April 1, 2009
Rachel Arazi — What They Wore
Rachel Arazi gathers the blouse in her hands and brings it to her face.
“I wonder if it’s still possible to smell my grandmother’s scent,” she muses.
Arazi has never washed the aged cotton blouse, even though stains discolor the ruffled yoke. Still clinging to the lace collar and the delicate, thread-wrapped buttons, she believes, is the essence of a woman she never knew.
Roza Neumann Gold raised four children and helped run the family’s grocery store in Györ, Hungary, before the Jews were rounded up and taken to live in a ghetto. She was eventually killed in the gas chambers at Auschwitz, where most of the family perished. Only Arazi’s mother, Elza Gold, escaped.
Now, the only mementos Arazi has of her relatives are a tiny diamond ring that belonged to her aunt, the blouse and a couple of photographs. Her uncle took these items with him when he immigrated to Israel as a chalutz (pioneer) before the war.
“Looking at these pictures of my grandmother, I think she would have been a wonderful part of my life,” said Arazi, 59, of Sherman Oaks. “She looks like somebody who had so much to give. I see a whole world in her face.”
Most of that world, for Arazi, is filled in by stories she coaxed from her mother over the years. But talking about the past was never easy for Elza.
At Auschwitz, when the guards were separating all of the incoming families, Elza and her sister, Muncie Gold, were able to stay together by pretending not to know each other. Elza was put to work building airplane parts. After a while in the camp, Muncie became ill, and the guards said they would take her to the hospital. That was the last time Elza saw her sister.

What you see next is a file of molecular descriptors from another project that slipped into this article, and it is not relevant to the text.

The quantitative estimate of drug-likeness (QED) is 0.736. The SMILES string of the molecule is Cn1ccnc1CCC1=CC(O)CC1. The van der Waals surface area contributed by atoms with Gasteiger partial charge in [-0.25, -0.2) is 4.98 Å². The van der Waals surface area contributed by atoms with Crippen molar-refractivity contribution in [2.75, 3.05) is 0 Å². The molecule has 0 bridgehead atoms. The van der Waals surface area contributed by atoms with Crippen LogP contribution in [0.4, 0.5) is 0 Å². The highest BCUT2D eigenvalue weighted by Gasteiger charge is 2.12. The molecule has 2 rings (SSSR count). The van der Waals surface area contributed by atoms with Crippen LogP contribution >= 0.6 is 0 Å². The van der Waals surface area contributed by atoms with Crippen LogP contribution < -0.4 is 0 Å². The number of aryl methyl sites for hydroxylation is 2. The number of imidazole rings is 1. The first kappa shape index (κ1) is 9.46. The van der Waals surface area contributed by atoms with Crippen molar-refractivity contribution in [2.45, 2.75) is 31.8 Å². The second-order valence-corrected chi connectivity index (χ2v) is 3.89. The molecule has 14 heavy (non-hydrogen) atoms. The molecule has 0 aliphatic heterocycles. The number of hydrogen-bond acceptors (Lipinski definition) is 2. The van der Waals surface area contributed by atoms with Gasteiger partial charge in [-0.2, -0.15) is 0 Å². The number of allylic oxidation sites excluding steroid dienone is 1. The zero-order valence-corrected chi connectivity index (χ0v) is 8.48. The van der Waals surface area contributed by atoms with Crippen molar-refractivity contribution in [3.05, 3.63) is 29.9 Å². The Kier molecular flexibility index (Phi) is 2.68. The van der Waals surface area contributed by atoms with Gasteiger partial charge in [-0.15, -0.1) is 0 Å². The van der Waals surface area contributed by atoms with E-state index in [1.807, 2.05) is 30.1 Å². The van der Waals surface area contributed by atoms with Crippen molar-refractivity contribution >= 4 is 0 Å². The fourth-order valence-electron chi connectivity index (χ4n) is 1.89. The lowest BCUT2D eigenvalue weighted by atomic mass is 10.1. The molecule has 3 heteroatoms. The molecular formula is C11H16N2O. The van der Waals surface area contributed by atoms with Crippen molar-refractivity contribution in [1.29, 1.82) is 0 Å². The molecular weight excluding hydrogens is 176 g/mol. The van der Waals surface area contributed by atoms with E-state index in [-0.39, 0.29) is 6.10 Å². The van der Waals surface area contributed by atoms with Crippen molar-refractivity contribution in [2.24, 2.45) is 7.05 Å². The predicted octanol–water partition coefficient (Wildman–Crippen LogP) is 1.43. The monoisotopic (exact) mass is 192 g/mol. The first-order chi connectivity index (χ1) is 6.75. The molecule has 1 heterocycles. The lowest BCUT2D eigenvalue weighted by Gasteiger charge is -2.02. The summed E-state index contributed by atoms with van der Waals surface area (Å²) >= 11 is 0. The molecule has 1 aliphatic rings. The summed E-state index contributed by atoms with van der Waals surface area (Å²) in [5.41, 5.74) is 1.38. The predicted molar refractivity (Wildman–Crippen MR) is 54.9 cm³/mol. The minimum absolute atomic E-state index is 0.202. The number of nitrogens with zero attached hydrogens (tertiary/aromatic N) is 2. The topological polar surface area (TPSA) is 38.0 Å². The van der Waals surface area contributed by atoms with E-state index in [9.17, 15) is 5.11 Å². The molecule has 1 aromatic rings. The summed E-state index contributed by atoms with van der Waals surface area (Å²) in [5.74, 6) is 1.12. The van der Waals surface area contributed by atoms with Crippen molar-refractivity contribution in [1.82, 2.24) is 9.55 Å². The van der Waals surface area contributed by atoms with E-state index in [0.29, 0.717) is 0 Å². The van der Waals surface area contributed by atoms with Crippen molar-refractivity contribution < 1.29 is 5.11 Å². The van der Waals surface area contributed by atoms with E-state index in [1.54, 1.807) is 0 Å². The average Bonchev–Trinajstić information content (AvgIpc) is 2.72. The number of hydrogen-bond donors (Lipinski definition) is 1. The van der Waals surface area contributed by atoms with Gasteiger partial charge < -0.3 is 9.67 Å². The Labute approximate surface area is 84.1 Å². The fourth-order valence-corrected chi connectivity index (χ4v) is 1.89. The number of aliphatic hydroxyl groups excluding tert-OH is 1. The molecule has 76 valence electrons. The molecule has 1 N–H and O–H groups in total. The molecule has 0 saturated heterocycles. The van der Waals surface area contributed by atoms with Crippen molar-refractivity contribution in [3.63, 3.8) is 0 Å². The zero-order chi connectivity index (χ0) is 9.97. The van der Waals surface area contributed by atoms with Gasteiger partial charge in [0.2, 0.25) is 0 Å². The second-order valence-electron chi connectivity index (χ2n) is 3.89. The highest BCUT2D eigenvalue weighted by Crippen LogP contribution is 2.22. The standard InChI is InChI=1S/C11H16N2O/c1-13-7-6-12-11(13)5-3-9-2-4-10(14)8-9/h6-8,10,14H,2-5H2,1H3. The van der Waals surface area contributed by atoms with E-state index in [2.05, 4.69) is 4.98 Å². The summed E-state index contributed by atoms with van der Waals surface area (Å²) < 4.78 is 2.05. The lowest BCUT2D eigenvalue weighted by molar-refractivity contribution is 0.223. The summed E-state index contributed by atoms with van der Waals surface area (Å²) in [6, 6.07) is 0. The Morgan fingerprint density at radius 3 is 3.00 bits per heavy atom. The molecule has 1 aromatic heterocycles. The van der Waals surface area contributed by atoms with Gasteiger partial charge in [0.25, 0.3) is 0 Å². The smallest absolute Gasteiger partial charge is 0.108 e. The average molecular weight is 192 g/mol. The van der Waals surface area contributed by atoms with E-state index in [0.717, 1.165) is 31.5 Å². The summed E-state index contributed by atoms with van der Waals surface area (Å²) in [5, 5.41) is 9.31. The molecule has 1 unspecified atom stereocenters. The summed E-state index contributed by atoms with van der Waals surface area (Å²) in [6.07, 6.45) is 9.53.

The ring had been Muncie’s. Arazi believes it was an engagement ring, because of the diamond, but knows little about Muncie’s life. Still, she felt compelled to wear her aunt’s ring — so often, in fact, that the delicate band eventually snapped.
“I wore it for sentimental reasons,” Arazi said. “I wanted to make sure that there was continuity — something to show the world that no matter what happened to us, we are still around.”
Elza eventually escaped from her Nazi captors. It was near the end of the war. Russian forces were advancing, and the German guards had to keep moving the prisoners to avoid capture. Elza was taken with a group of women to a barn one night, where she spotted a ladder leading up to a loft. She climbed it and hid in a bed of hay with another woman until the prisoners were herded out the next day.
As the Russian army shelled the nearby village, Elza escaped to a farmhouse where a Russian officer gave her his coat and promised to protect her. As luck would have it, he was Jewish.
Arazi recalls the day her mother gave her the old blouse. “There were tears in her eyes,” she said. “She told me, in a soft voice, ‘This is the only thing I have left from your grandmother.’ She handed it to me almost like a gift. I told her I would cherish it as long as I live.”
Elza died two years ago, at age 97. Arazi still feels emotional when she handles the blouse. It reminds her of the warm, extended family she never had.
Arazi considers herself her mother’s revenge for the horrors she lived through.
“I am not just my mother’s, but every Jew’s revenge,” Arazi said. “They wanted to wipe us off the earth. But we are here to stay.”